The old, empiric treatment for head injuries consisted of rest in bed, morphin and large doses of magnesium sulphate. The rationale of this not being evident, it was discarded in many clinics. However, experimental work by Weed and McKibben 1 demonstrated that cerebrospinal fluid pressure and brain volume were both reduced by the intravenous administration of hypertonic solutions of various salts and of glucose. Cushing and Foley 2 reported similar results through the ingestion of hypertonic solutions, and later Foley and Putnam3 obtained like effects by intra-intestinal administration. Clinical application of these experimental findings was reported by a number of workers, particularly by Cushing and Foley,2 Sachs and Belcher,4 Ebaugh and Stevenson,5 Hughson 6 and Fay.7 Thus was the empiric administration of magnesium sulphate for traumatic intracranial lesions confirmed and its use reestablished.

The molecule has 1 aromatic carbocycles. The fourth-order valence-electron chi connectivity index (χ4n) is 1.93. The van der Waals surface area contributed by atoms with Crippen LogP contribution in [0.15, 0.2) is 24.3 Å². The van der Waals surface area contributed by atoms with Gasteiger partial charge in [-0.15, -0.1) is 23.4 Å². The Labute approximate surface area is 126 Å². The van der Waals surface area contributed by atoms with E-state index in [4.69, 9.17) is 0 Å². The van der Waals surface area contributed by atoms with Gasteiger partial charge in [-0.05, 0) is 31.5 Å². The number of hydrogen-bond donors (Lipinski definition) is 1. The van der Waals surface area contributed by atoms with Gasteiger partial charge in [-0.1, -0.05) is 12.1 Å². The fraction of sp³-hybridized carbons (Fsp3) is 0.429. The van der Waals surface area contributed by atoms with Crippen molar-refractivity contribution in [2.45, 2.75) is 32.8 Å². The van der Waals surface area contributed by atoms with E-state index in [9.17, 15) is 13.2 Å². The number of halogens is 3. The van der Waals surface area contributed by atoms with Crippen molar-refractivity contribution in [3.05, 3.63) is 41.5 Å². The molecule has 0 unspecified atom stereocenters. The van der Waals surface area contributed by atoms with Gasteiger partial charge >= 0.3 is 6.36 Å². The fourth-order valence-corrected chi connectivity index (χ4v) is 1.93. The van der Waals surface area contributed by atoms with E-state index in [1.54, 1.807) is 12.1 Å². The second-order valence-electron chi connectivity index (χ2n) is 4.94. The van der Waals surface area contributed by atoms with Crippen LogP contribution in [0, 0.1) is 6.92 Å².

It has been shown that nearly identical results in the reduction of
PEET MM. REDUCTION OF INCREASED INTRACRANIAL PRESSURE: BY INTRAVENOUS ADMINISTRATION OF GLUCOSE AND HYPERTONIC RINGER'S SOLUTION. JAMA. 1925;84(26):1994–1996. doi:10.1001/jama.1925.02660520022010
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